Midlife Women,  Self-Care,  Women Over 50

7 Things I Learned in Dealing with My Anxiety

How are you feeling these days? Lethargic? Unable to focus? Anxious? Depressed? Or pretty well considering….?

I’ve gone through roller-coaster days of “general, nonspecific grief” over the loss of so much I had taken for granted. Now I’m struggling with anxiety, including clenched teeth, middle of the night “busy brain”, over-eating, and oh-those-so-snarky comments. I’ve managed my anxiety over the years with meditation, journaling, and regular exercise, which all help. But….the pandemic-related issues, social unrest, concern for my family, California wildfires and poor air quality have overwhelmed me.  I know I’m not alone.

All my usual anxiety-reducing good habits just weren’t working.  So…. I dug deeper to explore, learn and add to my self-care toolkit. What I’ve learned may be helpful to you.

Acknowledge it. Name it.

Rather than brush it off or pretend I wasn’t feeling what I felt, I named it. Anxiety. There’s something powerful about giving it a name. It reduced its power over me. I depersonalized anxiety and saw it as an emotional response to these very abnormal times.

Anxiety is NOT me or who I am. Nor is it a character flaw or a weakness, it is a just a feeling.

Accept it.

Acceptance without judgement. That’s what I do in my meditation practice. Mindfulness. Simple, definitely not easy. Give yourself permission to feel whatever you are feeling in this moment. With rare exception, these feelings pass and the level of intensity subsides. (If not, then professional help may be recommended.)

Humor Helps.

I’ve substituted soaking in the daily news to watching my favorite comedians’ take on the deadlines.  I read comics (still love Dilbert), enjoy romantic comedies, and read lighter fiction. I spend more time with my friends who  are fun and optimistic and still find life’s lighter side. We easily laugh at our mistakes such as bread that became a large hockey puck; crooked masks, and our early Covid hair styles and the color.

Laughter has been medically proven to reduce stress, ease tension, relieve pain and improve your immune system.

See it from a philosophical perspective.

Kierkegaard is one of my favorite, oft-quotes philosophers. (Gee, that sounds so geeky!)  In  The Psychology of Anxiety, he writes that anxiety informs us about the possibilities of our new lives, the uncertainty of the not-yet known and undecided future.  Makes sense, doesn’t it?

We don’t know yet where we’re going on all this…and we are all stranded on this wobbly ground. If you have “enough” today, let that be ok for today. And yes, there will be a future, we just can’t see it from here. No one can.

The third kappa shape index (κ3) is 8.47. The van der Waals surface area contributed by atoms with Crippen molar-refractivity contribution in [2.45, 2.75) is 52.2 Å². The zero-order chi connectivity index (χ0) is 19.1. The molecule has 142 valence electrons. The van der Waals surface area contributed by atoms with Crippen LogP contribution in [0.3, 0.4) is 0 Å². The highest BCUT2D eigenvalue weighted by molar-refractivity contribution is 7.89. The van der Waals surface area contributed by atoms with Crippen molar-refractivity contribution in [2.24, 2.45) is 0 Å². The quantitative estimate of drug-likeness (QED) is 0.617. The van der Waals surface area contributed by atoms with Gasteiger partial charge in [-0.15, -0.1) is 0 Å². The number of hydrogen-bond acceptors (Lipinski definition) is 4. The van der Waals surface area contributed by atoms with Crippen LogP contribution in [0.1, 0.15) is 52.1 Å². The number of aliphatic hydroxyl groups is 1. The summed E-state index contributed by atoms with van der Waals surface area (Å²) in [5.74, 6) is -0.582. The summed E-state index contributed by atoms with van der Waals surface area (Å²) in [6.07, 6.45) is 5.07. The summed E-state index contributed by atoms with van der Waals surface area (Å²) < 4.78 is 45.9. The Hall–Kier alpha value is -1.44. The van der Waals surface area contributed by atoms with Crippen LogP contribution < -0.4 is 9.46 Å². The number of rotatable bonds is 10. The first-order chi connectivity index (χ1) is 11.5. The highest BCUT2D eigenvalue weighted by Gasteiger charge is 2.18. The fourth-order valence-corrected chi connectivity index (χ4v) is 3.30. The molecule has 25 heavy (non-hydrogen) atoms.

“Learning to know anxiety is an adventure which every man has to affront…He therefore who has learned rightly to be in anxiety has learned the most important thing.”  –Kierkegaard

I can look at this time as an adventure. Can you?

Get moving.

Walk, run, swim, bike, hike, tennis and yoga.  I’ve tried them all. Get outside and move. The sunshine, fresh air, seeing other people out are all positive and life affirming. Exercise is a proven anti-depressant and reduces anxiety. Set a personal goal of fitness or establish daily exercise streaks. They can help give us a sense of control, feel fitter and healthier.

Use movement to get together (socially distanced) with friends. Or walk in solitude.

Get creative.

Like so many people these days, I have found novel ways to be more creative. I make masks specifically for family and friends. Unicorns for my granddaughters, fly-fishing patterns for my son. Star Wars for my grandson. Hawaiian prints for my friends and for me as we long to travel again! Whether its sewing, redesigning your garden, decorating cakes, or painting old furniture, creativity nourishes the soul and beautifies our world.

Anxiety Nudges Us to Greater Curiosity, Faith and New Choices

Anxiety is a nudge to act. It asks us to be curious and figure it out our own path to get through rocky emotional times.

These are times to lean into our faith, deepen our spiritual practices and participate with our faith-base communities.

We can identify new personal self-care practices, share honest vulnerable conversations with a friend, seek the help of a therapist, or read the words of well-regarded philosophers and sages.

The choice is mine. Everyday, I decide and make a short list of what I’m going to do. Fortunately, I am blessed with an innate curiosity about people, how things work, and finding ways to deal with what shows up.

If you have ideas, please share what’s worked for you. I can always add to my self-care toolkit!





  • sandraclark100390066

    I would add two more – “Act as if..” If you act as if the world is a good place, that people are kind and that good things happen, you may just find it is/they are/they do.
    And – perform acts of kindness – whether it’s saying something nice to your husband, giving your dog a belly rub or sending a nice message to a friend, it always leaves me feeling better.

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